I prefer to see my country’s history with an unvarnished eye, an unjaundiced eye. One that accepts the tragedy, the complexity, and controversy. One that knows the point is not the simplistic, "Aha, I found you, you villain," but realizes there might be some larger purpose served by a deeper and more satisfying study.
This "emotional archeology" has no purpose if it is to just paint villains and heroes; it has to be a whole complex picture. So I see an affirmation of what my work is about in this very guarding of the temple you discuss.
Mark Gerzon: So do I. When I raised this question, I did it in part to acknowledge them for having said, despite all the partisanship, that something is sacred.
Ken Burns: Although I think that those who are aware realize that partisanship is exactly what it’s about. I mean, the universe runs on light and darkness, good and evil, yes and no.
Mark Gerzon: "E pluribus unum."
Ken Burns: Exactly. These people are in that tension and we know the by-product is something else again. One of the highest compliments we can pay something is that it’s greater than the sum of the parts. My life is looking for the radiation, the free electrons given off by the collision between things. So when we salute something by saying it is greater than the sum of its parts, we’re looking for what is given off through the inevitable mechanics of the universe—an active force hitting a passive force, and producing yet a third thing. We seek a kind of reconciliation.
Mark Gerzon: To me that is where the old-fashioned concept of patriotism, or love of country, comes in. We have all these diverse, conflicting, partisan parts who still share this thing called love of country.
Ken Burns: That’s exactly what it is. And it is in the American environment—filled with glaring, obvious flaws which other places have already taken care of with such smug satisfaction—where the energy is the greatest, where the possibilities are the greatest. Because America is not nearly all white and Catholic as France is, not all neat and homogeneous. It’s heterogeneous, it’s big, it’s scary, it’s moving, and that’s exciting to me.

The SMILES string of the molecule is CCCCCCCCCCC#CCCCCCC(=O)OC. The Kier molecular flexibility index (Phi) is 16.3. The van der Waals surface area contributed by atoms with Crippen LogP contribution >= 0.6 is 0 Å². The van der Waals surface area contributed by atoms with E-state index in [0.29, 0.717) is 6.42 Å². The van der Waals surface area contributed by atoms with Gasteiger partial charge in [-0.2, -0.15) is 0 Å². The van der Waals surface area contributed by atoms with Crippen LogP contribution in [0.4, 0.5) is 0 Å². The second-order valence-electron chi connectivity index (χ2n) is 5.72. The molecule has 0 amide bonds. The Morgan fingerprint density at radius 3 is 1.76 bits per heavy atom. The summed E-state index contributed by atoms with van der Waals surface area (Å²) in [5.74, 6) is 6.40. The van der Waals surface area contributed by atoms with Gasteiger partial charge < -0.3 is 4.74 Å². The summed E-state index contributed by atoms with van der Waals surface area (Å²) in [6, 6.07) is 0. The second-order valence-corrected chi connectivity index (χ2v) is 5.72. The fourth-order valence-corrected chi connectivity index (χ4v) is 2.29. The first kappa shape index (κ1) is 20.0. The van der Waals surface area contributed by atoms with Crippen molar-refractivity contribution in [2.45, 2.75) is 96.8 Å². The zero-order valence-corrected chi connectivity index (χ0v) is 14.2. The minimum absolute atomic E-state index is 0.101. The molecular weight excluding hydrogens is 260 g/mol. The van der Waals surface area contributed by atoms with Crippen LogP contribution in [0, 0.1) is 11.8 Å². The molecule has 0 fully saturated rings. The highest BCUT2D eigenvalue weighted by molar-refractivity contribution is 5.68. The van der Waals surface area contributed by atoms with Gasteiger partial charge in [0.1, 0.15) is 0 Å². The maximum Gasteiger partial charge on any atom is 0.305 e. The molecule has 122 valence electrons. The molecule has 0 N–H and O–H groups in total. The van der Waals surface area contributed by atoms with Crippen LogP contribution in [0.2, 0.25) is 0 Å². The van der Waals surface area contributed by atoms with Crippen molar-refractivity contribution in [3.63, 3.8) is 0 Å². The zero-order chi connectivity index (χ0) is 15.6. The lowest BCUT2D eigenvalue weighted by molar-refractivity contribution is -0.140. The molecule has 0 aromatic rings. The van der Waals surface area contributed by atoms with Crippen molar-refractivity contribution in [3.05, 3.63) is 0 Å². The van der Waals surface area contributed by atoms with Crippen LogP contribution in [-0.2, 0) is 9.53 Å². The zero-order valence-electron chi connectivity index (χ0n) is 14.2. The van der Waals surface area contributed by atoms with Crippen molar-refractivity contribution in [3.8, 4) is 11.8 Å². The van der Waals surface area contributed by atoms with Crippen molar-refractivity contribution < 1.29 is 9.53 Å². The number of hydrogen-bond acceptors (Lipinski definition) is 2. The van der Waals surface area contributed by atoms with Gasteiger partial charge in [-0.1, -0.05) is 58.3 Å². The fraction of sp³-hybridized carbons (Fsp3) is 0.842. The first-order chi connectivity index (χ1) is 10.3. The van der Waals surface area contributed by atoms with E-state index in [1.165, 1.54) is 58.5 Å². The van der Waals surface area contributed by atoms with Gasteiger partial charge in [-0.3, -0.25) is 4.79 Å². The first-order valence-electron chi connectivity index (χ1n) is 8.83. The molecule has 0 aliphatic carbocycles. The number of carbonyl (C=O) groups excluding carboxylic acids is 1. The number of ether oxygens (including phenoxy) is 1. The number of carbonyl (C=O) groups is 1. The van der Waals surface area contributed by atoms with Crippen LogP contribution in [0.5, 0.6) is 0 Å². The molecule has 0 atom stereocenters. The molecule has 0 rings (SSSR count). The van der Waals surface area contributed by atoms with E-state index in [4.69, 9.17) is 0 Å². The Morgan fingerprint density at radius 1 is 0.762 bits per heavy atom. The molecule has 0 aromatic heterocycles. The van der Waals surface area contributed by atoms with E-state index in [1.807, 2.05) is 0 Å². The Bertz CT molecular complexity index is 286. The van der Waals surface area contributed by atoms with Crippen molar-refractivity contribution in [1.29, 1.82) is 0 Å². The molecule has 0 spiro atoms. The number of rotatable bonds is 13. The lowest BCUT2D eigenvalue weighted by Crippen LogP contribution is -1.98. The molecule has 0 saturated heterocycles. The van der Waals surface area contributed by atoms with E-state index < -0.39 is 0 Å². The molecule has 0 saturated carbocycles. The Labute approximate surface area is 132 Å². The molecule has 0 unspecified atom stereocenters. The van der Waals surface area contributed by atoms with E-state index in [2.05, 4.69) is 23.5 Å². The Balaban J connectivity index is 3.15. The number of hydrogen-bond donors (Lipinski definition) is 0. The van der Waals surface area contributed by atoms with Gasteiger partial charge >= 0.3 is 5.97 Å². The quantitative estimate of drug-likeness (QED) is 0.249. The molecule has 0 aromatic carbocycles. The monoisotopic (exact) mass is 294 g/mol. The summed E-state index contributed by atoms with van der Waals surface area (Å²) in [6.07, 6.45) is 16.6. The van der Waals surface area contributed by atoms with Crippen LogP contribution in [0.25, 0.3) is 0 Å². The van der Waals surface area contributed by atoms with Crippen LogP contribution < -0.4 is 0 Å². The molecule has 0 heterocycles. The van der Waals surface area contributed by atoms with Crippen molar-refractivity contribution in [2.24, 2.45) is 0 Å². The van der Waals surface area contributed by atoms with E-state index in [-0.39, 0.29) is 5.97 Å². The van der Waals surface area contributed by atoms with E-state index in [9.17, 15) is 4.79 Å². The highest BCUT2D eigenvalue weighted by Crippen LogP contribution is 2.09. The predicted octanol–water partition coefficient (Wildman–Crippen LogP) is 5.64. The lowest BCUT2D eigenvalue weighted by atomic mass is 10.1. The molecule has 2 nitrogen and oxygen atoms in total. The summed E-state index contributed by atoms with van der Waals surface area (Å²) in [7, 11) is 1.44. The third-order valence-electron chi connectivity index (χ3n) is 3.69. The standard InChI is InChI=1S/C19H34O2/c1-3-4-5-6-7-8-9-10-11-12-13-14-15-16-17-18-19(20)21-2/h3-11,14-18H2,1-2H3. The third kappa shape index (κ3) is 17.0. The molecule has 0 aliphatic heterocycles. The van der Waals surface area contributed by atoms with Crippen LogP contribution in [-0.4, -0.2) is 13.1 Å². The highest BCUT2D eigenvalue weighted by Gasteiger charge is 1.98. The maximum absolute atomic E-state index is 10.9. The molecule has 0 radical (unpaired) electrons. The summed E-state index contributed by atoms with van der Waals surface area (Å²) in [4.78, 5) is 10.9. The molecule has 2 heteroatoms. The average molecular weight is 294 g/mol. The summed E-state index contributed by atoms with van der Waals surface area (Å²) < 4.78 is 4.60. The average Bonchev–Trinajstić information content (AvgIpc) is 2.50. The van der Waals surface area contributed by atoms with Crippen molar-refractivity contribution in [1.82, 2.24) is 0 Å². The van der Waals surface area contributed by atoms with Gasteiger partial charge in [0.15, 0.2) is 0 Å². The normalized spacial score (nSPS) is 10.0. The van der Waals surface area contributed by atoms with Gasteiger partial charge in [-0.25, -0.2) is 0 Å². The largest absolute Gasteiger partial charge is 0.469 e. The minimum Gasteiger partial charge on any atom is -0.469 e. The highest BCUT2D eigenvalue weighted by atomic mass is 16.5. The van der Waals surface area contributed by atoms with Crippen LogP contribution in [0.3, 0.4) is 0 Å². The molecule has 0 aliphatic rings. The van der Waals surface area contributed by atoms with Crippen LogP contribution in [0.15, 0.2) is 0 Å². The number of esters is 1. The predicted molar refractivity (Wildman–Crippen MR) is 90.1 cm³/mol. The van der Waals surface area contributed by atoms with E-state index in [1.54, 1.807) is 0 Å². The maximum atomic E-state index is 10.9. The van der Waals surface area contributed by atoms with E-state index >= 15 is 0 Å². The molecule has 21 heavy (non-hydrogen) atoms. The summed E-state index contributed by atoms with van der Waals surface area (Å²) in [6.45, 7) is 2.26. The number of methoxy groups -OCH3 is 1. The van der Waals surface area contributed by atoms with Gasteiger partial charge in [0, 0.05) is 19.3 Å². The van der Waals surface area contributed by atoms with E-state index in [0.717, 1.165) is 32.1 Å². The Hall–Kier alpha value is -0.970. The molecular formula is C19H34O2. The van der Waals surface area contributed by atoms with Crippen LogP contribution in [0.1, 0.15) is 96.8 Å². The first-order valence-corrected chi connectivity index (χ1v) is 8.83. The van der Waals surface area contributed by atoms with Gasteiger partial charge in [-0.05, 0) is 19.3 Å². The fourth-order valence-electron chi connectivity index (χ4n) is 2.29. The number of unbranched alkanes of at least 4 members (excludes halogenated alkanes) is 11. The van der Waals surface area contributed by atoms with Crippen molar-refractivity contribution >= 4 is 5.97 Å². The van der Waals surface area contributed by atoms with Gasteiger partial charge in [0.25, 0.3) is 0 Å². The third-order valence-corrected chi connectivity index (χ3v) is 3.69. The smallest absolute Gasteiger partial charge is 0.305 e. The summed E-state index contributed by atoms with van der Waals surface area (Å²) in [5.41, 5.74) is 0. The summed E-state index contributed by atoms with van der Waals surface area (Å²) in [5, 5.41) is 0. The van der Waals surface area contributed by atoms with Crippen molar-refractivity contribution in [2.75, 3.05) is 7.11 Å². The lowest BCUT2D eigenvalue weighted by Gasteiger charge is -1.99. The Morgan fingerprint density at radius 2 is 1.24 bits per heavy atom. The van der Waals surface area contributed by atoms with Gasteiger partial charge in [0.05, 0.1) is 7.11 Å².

Mark Gerzon: My favorite data on that is when Americans are asked, are they very, somewhat, or not very patriotic, 66% say "Oh, I’m very patriotic." Then you ask them, do you think Americans are more or less patriotic than they used to be, and 75% say "Oh, Americans are less patriotic then they were a generation ago." So what they really mean is, "I am patriotic but they’re not; what I’m doing is in the best interests of the country, but those people aren’t."
Ken Burns: This has been going on since the beginning of the Republic. Henry Adams said, "There are grave doubts at the hugeness of the land and whether one government can comprehend the whole." That was the great anxiety and we still have it—can one people comprehend the whole? And we have a relentless media that tells us how we don’t participate, how we’re all fractured, how every black person’s out to kill you, but in our own lives there’s no evidence that this is true. So we have a split personality.
Mark Gerzon: If I could end where we began, I see your work as a wonderful meeting place for people who think the other people aren’t patriotic. They watch "The Civil War" and "Baseball" and they say, "I’m like that, that’s me," and they rediscover their love of this country.
Ken Burns: And they say, "That’s us." Of course, "E pluribus unum" is exactly it. There’ll always be a tension between the two, between the one and the many, and you want that. In fact, I love the dichotomy. Look at the most maligned group in the history of the United States, which is the House of Representatives. People say, "They’re all a bunch of crooks, throw ‘em in jail, politicians are useless." But then you ask them, what about your own Representative? And they say, "Oh, well he’s okay, he’s great." So people actually think that their own politician is doing a good job, but it’s all the others.